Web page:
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  • Hanna Bajwa

The Case Against Facebook: How the Platform Promoted the Rohingya Genocide


A protest on Parliament Hill in Ottawa, Canada in 2018 in support of the Rohingya people, denouncing the horrendous actions committed by the Myanmar government.

Headlines around the world have reported that the Rohingya people are suing Facebook, now known as Meta, for $150 billion. To explain how Facebook has landed in trouble once again, we must go back to 1977, when the Myanmar military launched a campaign to register citizens and remove those deemed ‘foreigners’. Beginning in 2016, the Myanmar military launched a campaign of violence against the Rohingya community, under what the UN labelled as a “textbook example of ethnic cleansing”. In 2017 alone, more than 10,000 people were killed, and over 150,000 were subject to physical violence. Rohingya refugees are now suing Facebook, alleging it helped foster Myanmar’s genocide.

No precedent exists for such a case, at least when it comes to social-media companies; the closest being Radio Mille Collines in Rwanda, which was involved in inciting the 1994 Rwandan genocide. What the outcome of this lawsuit will be is yet to be revealed.

Facebook has admitted it did not do enough to stop its platform from being misused. The allegations claim that Facebook’s algorithms amplified hate speech against the Rohingya and also failed to invest in moderators and local fact-checkers who were familiar with the situation in Myanmar. Moreover, the social media giant failed to take down specific posts inciting violence against or containing hate speech directed towards the Rohingya people, nor banned specific accounts which were being used to incite violence and propagate hate speech.

However, this is not the first time an accusation has been made due to Facebook’s involvement in Myanmar. In 2018, UN human rights investigators said Facebook has played an “extraordinary and outsized role” within the country, specifically in regard to the genocide. Despite being warned since 2013 by NGOs and media about extensive anti-Rohingya posts, groups, and accounts on its platform, Facebook still failed to take suitable, opportune action. To this day, Facebook's recommendation algorithm still invites users to ‘like’ pages that share pro-military propaganda, which violates the platform's rules. Additionally, associates and proxies of the Myanmar military regime are still using Facebook as a platform, and considering Facebook is used by almost half of Myanmar’s citizens, their influence is huge.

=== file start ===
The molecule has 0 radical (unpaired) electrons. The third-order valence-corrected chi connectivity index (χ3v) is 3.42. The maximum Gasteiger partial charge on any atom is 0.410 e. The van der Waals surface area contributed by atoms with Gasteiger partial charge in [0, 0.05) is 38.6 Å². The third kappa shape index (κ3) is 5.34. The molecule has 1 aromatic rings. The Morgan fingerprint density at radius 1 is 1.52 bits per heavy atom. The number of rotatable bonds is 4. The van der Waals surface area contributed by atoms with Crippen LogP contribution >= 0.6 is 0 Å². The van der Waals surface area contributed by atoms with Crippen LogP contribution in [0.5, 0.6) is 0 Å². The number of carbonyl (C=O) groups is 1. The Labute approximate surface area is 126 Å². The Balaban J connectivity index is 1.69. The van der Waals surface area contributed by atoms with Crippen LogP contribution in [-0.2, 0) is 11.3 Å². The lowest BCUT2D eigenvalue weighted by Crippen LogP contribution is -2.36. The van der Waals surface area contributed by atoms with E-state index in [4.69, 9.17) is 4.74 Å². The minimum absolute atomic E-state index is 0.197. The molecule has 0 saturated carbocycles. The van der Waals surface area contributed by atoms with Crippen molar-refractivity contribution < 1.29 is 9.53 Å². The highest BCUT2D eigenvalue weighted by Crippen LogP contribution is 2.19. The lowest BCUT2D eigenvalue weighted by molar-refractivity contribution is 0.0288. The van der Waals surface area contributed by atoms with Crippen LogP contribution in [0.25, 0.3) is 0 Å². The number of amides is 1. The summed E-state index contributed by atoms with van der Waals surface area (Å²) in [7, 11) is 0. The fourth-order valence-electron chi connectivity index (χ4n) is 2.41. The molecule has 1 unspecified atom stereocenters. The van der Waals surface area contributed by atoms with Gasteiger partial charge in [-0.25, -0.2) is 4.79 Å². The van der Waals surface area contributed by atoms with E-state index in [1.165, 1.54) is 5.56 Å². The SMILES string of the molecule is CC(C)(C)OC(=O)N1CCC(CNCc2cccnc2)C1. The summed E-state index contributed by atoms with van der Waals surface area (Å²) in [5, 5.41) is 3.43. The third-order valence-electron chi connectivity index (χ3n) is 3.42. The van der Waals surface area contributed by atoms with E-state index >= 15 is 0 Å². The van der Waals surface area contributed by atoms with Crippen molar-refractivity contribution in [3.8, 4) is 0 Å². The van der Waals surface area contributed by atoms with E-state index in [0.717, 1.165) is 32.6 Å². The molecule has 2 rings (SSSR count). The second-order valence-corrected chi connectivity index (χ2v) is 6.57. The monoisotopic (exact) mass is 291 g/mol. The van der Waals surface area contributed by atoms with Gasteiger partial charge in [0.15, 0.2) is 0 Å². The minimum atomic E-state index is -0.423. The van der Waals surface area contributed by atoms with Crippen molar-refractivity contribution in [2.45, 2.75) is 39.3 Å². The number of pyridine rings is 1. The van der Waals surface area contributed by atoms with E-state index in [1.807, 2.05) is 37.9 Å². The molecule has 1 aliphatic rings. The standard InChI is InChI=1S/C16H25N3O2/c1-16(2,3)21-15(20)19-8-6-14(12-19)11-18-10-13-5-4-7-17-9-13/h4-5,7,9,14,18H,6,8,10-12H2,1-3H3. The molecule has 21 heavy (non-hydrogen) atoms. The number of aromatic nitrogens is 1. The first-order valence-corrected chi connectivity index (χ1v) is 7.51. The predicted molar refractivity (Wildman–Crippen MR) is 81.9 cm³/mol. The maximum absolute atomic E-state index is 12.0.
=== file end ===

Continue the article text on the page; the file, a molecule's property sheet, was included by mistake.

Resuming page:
Is this evidence of how social media and technology has become too influential now? The Rohingya genocide influenced by Facebook is just another example of how algorithms are becoming more powerful, persuasive, and potentially dangerous. To put this into a more political context – many people are unaware of the underlying algorithms that work to produce the media we consume online. If people believe that what they see on their feed is ‘news’, instead of content that is curated specifically for them, and also only engages with people that have similar beliefs, this creates a bubble. This bubble is also known as an echo chamber, which reinforces people’s beliefs through confirmation bias.

The main outcome of this situation is political polarisation. Since 2000, the percentage of Americans who consistently hold liberal or conservative beliefs—rather than a mix —has jumped from 10% to over 20%, and the number of Americans who see the opposing political party as a threat to “the nation’s well-being” has doubled. Due to the aforementioned echo chambers, we are no longer listening to the ‘other side’, leading to serious consequences such as the Myanmar genocide, or the potential poisoning of political campaigning and voter manipulation as seen with Cambridge Analytica, the Brexit vote, and the 2016 American presidential elections. Democracy is facing a threat from something almost everyone uses today – social media.

However, it is not all doom and gloom. If we want to eradicate, or at least lessen, the impacts of the negative effects of social media on politics, we need to rethink how our online communities operate. The solution to the problem is not to eliminate echo chambers, but rather be intentional about the social networks in those echo chambers. The more equity in people’s social networks, the less biased and more informed groups will become. We need an online environment that reflects the way a healthy society naturally acts rather than an algorithm designed to manipulate our attention to make money.

Image: Flickr (Mike Gifford)



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